Big savers in Bank of Cyprus face losses up of to 60 percent under Nicosia’s EU-led bailout plan. (File photo)
Bank of Cyprus is set to confiscate up to 60 percent of deposits of over than 100,000 euros (USD 128,000) as part of a recent EU-led bailout plan aimed at saving the Cypriot government from bankruptcy.
Officials said at least 37.5 percent of savings over 100,000 euros at Bank of Cyprus will turn into shares.
Up to 22.5 percent of the deposits will go into a fund attracting no interest and may be subject to further write-offs.
The savings will be held for two to three months until authorities make sure they can meet the conditions for the assistance package from the "troika" of the European Central Bank, the International Monetary Fund (IMF) and the European Union.
The other 40 percent of savings will attract interest - but this will not be paid unless the bank performs well.
Mario Skandalis, a senior official at the bank, confirmed the figures, but said they had yet to be finalized and that a final announcement was expected by Monday.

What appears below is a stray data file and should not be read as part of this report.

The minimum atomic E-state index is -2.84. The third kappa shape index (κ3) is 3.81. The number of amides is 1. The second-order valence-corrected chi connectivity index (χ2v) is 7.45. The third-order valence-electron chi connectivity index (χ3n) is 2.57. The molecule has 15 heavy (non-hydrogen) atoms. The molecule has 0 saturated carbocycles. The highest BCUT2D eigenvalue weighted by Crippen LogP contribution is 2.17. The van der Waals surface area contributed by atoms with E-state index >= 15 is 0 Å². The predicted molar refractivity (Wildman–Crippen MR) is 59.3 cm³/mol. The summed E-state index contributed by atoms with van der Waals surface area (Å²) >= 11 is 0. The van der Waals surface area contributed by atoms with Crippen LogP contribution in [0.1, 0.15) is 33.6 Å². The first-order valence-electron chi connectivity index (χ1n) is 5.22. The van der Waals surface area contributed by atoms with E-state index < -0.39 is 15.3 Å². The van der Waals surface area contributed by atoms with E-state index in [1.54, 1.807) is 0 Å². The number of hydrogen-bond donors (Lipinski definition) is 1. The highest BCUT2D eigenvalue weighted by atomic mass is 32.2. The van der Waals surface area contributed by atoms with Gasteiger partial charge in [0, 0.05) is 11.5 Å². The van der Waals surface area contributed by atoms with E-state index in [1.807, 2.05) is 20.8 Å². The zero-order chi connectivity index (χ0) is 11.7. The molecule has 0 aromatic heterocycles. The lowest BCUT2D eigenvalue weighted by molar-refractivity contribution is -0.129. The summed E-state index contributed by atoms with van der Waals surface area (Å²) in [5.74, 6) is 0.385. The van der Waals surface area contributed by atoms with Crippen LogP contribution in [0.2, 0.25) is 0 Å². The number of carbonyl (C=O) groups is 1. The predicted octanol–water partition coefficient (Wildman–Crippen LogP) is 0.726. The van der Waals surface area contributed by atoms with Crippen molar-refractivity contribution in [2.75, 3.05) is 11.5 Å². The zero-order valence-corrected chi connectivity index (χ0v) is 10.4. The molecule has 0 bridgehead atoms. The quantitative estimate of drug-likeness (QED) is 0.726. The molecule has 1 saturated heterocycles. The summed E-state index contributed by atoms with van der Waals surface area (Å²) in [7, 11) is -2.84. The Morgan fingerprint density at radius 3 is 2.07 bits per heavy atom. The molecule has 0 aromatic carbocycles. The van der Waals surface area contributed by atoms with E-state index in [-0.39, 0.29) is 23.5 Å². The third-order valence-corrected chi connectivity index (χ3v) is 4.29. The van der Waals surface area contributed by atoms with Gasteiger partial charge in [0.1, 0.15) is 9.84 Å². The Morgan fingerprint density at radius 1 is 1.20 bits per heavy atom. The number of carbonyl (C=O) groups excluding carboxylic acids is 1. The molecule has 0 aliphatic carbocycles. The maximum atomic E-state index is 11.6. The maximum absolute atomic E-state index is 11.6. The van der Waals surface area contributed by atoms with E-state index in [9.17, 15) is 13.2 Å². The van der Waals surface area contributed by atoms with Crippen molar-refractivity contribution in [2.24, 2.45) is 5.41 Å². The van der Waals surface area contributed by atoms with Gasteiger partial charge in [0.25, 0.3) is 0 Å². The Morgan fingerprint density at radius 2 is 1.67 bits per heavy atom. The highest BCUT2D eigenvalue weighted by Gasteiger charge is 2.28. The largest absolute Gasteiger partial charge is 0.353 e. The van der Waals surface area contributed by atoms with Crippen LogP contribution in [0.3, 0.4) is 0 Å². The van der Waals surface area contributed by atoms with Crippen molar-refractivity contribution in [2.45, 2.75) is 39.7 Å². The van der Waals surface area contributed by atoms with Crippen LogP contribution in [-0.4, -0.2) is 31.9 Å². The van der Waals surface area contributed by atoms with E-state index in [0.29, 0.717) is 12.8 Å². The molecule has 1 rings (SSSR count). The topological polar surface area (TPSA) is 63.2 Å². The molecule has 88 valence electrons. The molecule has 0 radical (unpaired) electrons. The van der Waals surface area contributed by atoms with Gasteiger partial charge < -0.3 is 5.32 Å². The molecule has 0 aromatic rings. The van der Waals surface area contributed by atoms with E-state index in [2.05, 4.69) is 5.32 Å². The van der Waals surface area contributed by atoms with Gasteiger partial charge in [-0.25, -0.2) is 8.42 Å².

Under the deal agreed in Brussels on March 25, Cyprus can only qualify for the 10-billion-euro (USD 13-billion) loan by raising 5.8 billion euros (USD 7.4 billion) of its own.
Bank of Cyprus is set to absorb healthy assets and insured deposits from the island's second largest lender Laiki under the deal, while the rest of it will be wound up, leaving thousands laid off.
Cyprus officials say that Laiki will ultimately be merged into the Bank of Cyprus.
There are concerns that once the capital controls are lifted, people and the wealthiest will rush to move their deposits abroad. The subsequent loss could also have devastating consequences for large depositors such as schools and universities.
Depositors in Cyprus have been allowed to only withdraw 300 euros (USD 383) per person each day. Among other capital controls, payments or transfers to outside Cyprus via debit or credit cards have been capped at 5,000 euros per month.
It is anticipated that the move would spread the fear in other indebted eurozone countries that Cyprus might set a precedent.
Thousands of Cypriots have been demonstrating in the capital to denounce their government, the EU and the IMF for their austerity plans.